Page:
The Department of Communication at Austin Peay State University (APSU) offers students real-world, hands-on experience in a full array of television and sports broadcasting disciplines.
Located just 45 minutes from Nashville in downtown Clarksville, Tennessee, APSU is a four-year public university with more than 10,000 undergraduate and graduate students. APSU Television (APSU-TV) operates 24 hours per day and features student-produced news, public affairs, sports and special event programming. The APSU Department of Communication also offers the only Sports Broadcasting major in the state of Tennessee, providing students with live production experience on APSU football and basketball broadcasts, as well as video scoreboard productions.
While APSU-produced programming can be seen on outlets ranging from the campus cable channel to the EPSN+ streaming service, the department’s primary focus is on the educational experience. “Even though our department does productions, they are all embedded within our curriculum,” said Kathy Lee Heuston, professor and interim chair, Department of Communication at APSU. “Even our sports broadcasts are part of the curriculum. We properly train the students, and then they apply those skills on actual productions.”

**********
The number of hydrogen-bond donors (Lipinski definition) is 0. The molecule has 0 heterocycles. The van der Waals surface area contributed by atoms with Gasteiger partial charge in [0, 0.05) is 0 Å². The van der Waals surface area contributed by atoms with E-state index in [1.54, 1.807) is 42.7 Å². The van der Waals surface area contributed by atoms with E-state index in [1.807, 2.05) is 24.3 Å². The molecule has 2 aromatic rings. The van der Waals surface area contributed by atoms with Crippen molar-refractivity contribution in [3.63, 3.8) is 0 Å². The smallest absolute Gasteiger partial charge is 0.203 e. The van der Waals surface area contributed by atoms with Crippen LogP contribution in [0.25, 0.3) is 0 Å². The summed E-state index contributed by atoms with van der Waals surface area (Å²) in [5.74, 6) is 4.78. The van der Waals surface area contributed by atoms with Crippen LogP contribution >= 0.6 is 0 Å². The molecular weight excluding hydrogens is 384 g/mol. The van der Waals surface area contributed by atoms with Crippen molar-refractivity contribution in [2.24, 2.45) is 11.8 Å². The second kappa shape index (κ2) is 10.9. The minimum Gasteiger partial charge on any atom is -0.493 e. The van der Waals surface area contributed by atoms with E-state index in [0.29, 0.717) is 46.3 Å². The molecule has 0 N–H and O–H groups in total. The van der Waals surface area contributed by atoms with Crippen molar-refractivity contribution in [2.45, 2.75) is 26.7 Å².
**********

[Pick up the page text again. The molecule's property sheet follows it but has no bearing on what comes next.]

That emphasis on experiential learning was core to the university’s earlier purchase of six Hitachi Kokusai Z-HD5000s for its basketball and football venues, the Dunn Center and Fortera Stadium. “Our objective was to have a professional camera to teach the students on, so they would be prepared when they went out into the real world,” said Lee Heuston. “The Z-HD5000 met all of the requirements while best fitting the budget, making it the first time the department was able to purchase professional-level cameras.”
“It turned out to be a huge benefit when we started with ESPN+ that we already had cameras that met ESPN standards,” added Steve Sawyer, video production coordinator at APSU.
When it came time to upgrade the department’s educational television studio, the Hitachi cameras were again a natural fit. “Our previous studio cameras were not professional-grade and were due for replacement, so we needed to upgrade to make everything function the way we wanted,” explained Lee Heuston. “Adding more Z-HD5000s gave us consistency, so once the students learn how to use them in the studio, they’re immediately able to use them in our other venues.
“The Hitachi cameras are very easy to teach,” he said. “Everything is very well-placed in the layout of the controls.”
While the three new Z-HD5000s are deployed in fixed positions in the studio, the arena cameras are deployed in various combinations of tripod-based, ladder-mount and handheld operation depending on the sport. “The Z-HD5000s are very rugged,” Sawyer said. “We’re constantly setting up and tearing down the cameras, and moving them across campus. We’ve had absolutely no problems – they’re like tanks.
“We use other cameras in certain situations, such as robotic basketball backboard cameras, and there’s just no comparison in quality,” said Sawyer. “When we do need to take those other shots, we use them very sparingly, because you can definitely see the difference.”
Similar quality is evident in the studio. “With the Z-HD5000s feeding our NewTek TriCasters, we get very clear pictures and the results really look professional,” Sawyer says.